I have learned that eating more fruits, and vegetables than red meat, and processed foods is one way of controlling weight. While another way is to move. Exercise.  And by the way, by exercise, I mean whatever it takes to get up from the sofa, or chair.

In Philadelphia, PA we have a fairly decent transportation system. And even though it could benefit from lots and lots, and lots of improvement, I take it five days a week. It gets me to and then from work–period. Anyway, I get off and walk about six blocks to my work site, and then I walk up a mere two flights to my office. That’s just about all the exercise I get. Nonetheless, it’s an opportunity for me to move. It’s my chance to help regulate and/or stabilize my weight. I could, instead, take two buses and get off at a bus stop that is right in front of my building; and then take the elevator the rest of the way. I don’t.

And that is why I maybe “lighter” than some of my friends. They’re the ones who have excuses why they don’t walk and why they don’t take the stairs. Oh, I forgot to mention, I take the stairs instead of the elevator to my six-floor apartment just about four days during the week. And sometimes, I’m carrying more weight–groceries. You see it’s yet another opportunity to move–Okay, I admit it: I’m an opportunist–I guess.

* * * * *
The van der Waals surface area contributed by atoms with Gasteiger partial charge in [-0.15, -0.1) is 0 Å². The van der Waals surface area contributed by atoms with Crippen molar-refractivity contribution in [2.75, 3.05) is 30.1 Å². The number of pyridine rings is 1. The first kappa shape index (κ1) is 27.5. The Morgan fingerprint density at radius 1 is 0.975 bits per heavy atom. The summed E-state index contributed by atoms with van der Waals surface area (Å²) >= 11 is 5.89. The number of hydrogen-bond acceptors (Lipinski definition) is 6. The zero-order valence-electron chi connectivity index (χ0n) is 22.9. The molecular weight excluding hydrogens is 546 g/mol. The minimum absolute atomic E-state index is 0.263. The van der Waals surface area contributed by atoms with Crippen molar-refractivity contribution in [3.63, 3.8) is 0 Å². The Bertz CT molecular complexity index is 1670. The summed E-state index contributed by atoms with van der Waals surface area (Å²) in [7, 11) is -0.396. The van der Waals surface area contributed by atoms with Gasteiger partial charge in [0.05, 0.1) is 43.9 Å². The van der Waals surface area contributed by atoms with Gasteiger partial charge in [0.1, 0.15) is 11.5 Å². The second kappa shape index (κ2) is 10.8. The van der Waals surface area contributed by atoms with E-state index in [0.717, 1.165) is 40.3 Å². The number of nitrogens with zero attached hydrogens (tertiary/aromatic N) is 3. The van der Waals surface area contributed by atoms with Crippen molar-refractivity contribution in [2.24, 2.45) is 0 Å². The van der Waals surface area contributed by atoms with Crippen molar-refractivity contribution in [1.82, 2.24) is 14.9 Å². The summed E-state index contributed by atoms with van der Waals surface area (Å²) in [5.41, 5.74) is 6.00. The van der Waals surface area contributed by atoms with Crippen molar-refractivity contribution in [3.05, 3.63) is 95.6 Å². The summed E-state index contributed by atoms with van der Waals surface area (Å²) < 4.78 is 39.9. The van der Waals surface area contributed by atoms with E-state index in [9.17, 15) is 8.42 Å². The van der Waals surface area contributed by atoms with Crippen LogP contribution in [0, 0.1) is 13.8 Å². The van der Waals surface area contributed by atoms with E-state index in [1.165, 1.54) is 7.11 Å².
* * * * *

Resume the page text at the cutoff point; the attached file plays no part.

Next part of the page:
Since I don’t have an income that allows for discretionary spending, I cannot afford to pay health club fees. But I can afford to walk. The issue becomes how to walk, and even when. There is a stroll and then there is a walk. I walk briskly to rev up my heart rate; it’s best when trying to lose weight and/or manage weight. I know this because the media reports it all the time–Americans are more over weight than ever before.